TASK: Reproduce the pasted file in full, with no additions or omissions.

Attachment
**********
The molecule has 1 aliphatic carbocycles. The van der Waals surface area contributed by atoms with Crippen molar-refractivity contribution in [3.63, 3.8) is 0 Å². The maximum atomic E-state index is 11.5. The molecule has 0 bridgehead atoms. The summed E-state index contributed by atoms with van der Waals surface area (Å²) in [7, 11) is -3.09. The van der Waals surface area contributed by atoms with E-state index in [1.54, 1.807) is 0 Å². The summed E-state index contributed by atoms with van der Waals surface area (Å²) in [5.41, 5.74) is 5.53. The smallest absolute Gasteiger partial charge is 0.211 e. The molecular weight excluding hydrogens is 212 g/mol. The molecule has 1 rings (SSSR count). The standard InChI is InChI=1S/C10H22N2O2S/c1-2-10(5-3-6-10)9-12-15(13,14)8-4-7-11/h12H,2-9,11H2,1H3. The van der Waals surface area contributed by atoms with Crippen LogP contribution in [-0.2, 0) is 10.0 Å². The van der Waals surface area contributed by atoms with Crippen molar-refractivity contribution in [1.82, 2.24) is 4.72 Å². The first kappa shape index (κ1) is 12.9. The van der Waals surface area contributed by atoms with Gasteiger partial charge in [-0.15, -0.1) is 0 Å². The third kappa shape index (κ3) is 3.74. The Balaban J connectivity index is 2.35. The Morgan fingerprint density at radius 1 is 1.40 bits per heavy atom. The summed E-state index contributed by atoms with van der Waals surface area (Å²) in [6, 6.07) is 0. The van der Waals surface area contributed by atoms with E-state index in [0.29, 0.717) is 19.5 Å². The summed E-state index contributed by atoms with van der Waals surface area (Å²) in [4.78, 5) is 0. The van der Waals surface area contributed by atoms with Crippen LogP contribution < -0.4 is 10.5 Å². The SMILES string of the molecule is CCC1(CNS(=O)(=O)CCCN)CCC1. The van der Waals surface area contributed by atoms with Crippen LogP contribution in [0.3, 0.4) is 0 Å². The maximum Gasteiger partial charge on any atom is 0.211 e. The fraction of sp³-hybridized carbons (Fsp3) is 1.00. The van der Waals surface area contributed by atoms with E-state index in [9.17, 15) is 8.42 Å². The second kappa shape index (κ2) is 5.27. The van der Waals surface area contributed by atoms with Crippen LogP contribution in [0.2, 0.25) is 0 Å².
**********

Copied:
The molecule has 1 aliphatic carbocycles. The van der Waals surface area contributed by atoms with Crippen molar-refractivity contribution in [3.63, 3.8) is 0 Å². The maximum atomic E-state index is 11.5. The molecule has 0 bridgehead atoms. The summed E-state index contributed by atoms with van der Waals surface area (Å²) in [7, 11) is -3.09. The van der Waals surface area contributed by atoms with E-state index in [1.54, 1.807) is 0 Å². The summed E-state index contributed by atoms with van der Waals surface area (Å²) in [5.41, 5.74) is 5.53. The smallest absolute Gasteiger partial charge is 0.211 e. The molecular weight excluding hydrogens is 212 g/mol. The molecule has 1 rings (SSSR count). The standard InChI is InChI=1S/C10H22N2O2S/c1-2-10(5-3-6-10)9-12-15(13,14)8-4-7-11/h12H,2-9,11H2,1H3. The van der Waals surface area contributed by atoms with Crippen LogP contribution in [-0.2, 0) is 10.0 Å². The van der Waals surface area contributed by atoms with Crippen molar-refractivity contribution in [1.82, 2.24) is 4.72 Å². The first kappa shape index (κ1) is 12.9. The van der Waals surface area contributed by atoms with Gasteiger partial charge in [-0.15, -0.1) is 0 Å². The third kappa shape index (κ3) is 3.74. The Balaban J connectivity index is 2.35. The Morgan fingerprint density at radius 1 is 1.40 bits per heavy atom. The summed E-state index contributed by atoms with van der Waals surface area (Å²) in [6, 6.07) is 0. The van der Waals surface area contributed by atoms with E-state index in [0.29, 0.717) is 19.5 Å². The summed E-state index contributed by atoms with van der Waals surface area (Å²) in [4.78, 5) is 0. The van der Waals surface area contributed by atoms with Crippen LogP contribution < -0.4 is 10.5 Å². The SMILES string of the molecule is CCC1(CNS(=O)(=O)CCCN)CCC1. The van der Waals surface area contributed by atoms with Crippen LogP contribution in [0.3, 0.4) is 0 Å². The maximum Gasteiger partial charge on any atom is 0.211 e. The fraction of sp³-hybridized carbons (Fsp3) is 1.00. The van der Waals surface area contributed by atoms with E-state index in [9.17, 15) is 8.42 Å². The second kappa shape index (κ2) is 5.27. The van der Waals surface area contributed by atoms with Crippen LogP contribution in [0.2, 0.25) is 0 Å².